I have recently purchased a 5513 from an esteemed member of this forum. I then took the watch to my local Rolex dealer for authentication, insurance appraisal, and a quick once over with verification of the seals and water resistance. All checked out until the watchmaker pulled the movement appart for authentication. A few issues have arisen and I would like a second opinion as they have deemed authentication 'inconclusive' and that the watch needs to be sent to Rolex for final authentication.
Image 1 - The concern is the lack of engine turning in the circled area. He feels this whole area should have engine turning in it.
Image 2 - The concern is the 'P'. He expects to see a 'R'.
Image 3 - The concern is the highlighted case screw. This seems improper.
My question is fairly simple. Do I need to be concerned and how concerned should I be? Are these normal variations in Rolex parts? Do I have some nominally value-affecting aftermarket parts? Or do I have a major issue?
truth be told id be more concerned about the corrosion
March 27 2012, 4:29 PM
all around the case where the back lip meets and seals ...ive seen a lot less be condemned by rolex as unusuable and certainly ..as far as they are concerned ..unserviceable without replacement ....and unlike the movement that is something that cant really be put right easily !!
did the watchmaker not raise this as an issue ?
This message has been edited by jedly1 from IP address 188.8.131.52 on Mar 27, 2012 4:43 PM
"A whole new wawe of second generation counterfeits has just emerged "digital fakes".
The advent of digital technology has now made perfect copies possible by the touch of a button on a keyboard. Never has copying been so easy, quick and such a high level. digital fakes are immaculate in their appearance .../... such a high standard that they fool even exeprienced (watch) experts.../...
ONLY upon closer testing, using scientific methods, can the differences be distinguished between original and imitation .../...
I was invited to remove my watch from my wrist and place it on the (Minolta) laser scanner turnstile. Within 5 minutes-eerly- a picture of a perfect 3D digital version of the outside contours of my watch was produced : THE ULTIMATE,UNDECTABLE COPY.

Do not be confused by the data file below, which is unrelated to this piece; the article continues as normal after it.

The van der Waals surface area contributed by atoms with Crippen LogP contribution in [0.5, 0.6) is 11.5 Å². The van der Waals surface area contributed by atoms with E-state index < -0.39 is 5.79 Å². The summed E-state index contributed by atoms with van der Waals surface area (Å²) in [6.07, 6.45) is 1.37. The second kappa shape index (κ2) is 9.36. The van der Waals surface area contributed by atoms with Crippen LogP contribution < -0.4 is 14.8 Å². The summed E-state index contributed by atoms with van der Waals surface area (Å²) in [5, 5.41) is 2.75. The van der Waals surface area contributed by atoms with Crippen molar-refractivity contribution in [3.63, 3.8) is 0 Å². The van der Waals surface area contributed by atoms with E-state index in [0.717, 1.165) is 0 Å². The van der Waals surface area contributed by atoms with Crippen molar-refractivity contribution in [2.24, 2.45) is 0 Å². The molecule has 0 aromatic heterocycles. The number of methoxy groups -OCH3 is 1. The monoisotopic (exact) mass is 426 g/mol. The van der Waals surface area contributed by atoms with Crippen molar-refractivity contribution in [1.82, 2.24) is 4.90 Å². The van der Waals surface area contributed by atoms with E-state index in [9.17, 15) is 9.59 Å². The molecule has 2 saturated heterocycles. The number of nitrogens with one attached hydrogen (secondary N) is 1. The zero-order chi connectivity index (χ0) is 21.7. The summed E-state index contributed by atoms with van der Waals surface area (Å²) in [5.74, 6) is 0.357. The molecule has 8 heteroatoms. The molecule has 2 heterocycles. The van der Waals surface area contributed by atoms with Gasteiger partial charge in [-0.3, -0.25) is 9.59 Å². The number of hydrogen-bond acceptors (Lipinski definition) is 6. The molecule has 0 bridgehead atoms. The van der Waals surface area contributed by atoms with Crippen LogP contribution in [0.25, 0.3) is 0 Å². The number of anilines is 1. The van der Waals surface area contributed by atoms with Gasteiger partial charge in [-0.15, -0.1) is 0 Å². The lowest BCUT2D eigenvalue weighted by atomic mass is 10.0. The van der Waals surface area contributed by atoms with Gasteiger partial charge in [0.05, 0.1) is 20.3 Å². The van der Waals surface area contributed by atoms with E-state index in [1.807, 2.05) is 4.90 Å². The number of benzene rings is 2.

.../Same process for the movement.../ .../.. these new copies generally sale for around 5000 CHF.../...
Who produces fakes? 80% China even 90%. We can also point to thailand, south Korea and Italy for the so called "Quality" fakes."
Interview from - JEAN DANIEL PASCHE President of the federation of the Swiss Watch Industry.
If you want to know more on that topic read again my post from 3 years ago on VRF about the Trumpf machines now used by fakers, informations gaven to me by a friend working at Rolex at the time.
I spend most of my time on vintage Panerai , and the quality of those >>
March 28 2012, 2:24 AM
Trying to be something they are NOT has reached a new level , fakes , franken's , BUT , if you really want to know its possible with science , ie , I prolly get 2-3 emails a day asking about vintage Panerai parts , dials , crowns etc and also complete watches , sadly most always with the proper due dillegence 90% are wrong
Example .... The fake dials are getting very good , but the underside holds clues , also the Geiger Counter sets most in flames Ask the seller for an image of the underside of the dial ? If he wants $75-150K he should be willing to do it if not ? WHY
With a watch that's 6 figures in values the lengths some will go to is epic and this new generation of technology being used , up's the stakes , even the old generation is improving , so as its said very wisely , buy the seller not the watch , do your due dillegence , ask questions to those that protect the DNA , its important to know what your buying not just what another has said , help is here and elsewhere , but sadly many ask the questions AFTER , then it's too late , I never understand that , asking the questions before would seem logical but after ?
The people I feel bad for are the ones who are NOT Internet savvy , they don't come to forums ,they dont know who to ask and then this insidious industry that makes millions selling deceptions gets away with so much more
Buyer beware sad but true , today more than ever imho fwiw !
Sadly that link blog has been edited in last 6 months >>
March 28 2012, 2:49 AM
There were allot more images of them filling engravings , filing and plating to get exact thickness , then engraving again , plating even adding cotes , and so on till a. 616 center bridge was completely changed and the appearance correct for a Cort 618 , I hadn't looked at it for awhile till now , gee I wonder why those 6-7 steps and images are removed
Well right but I think the point in this case is being overblown...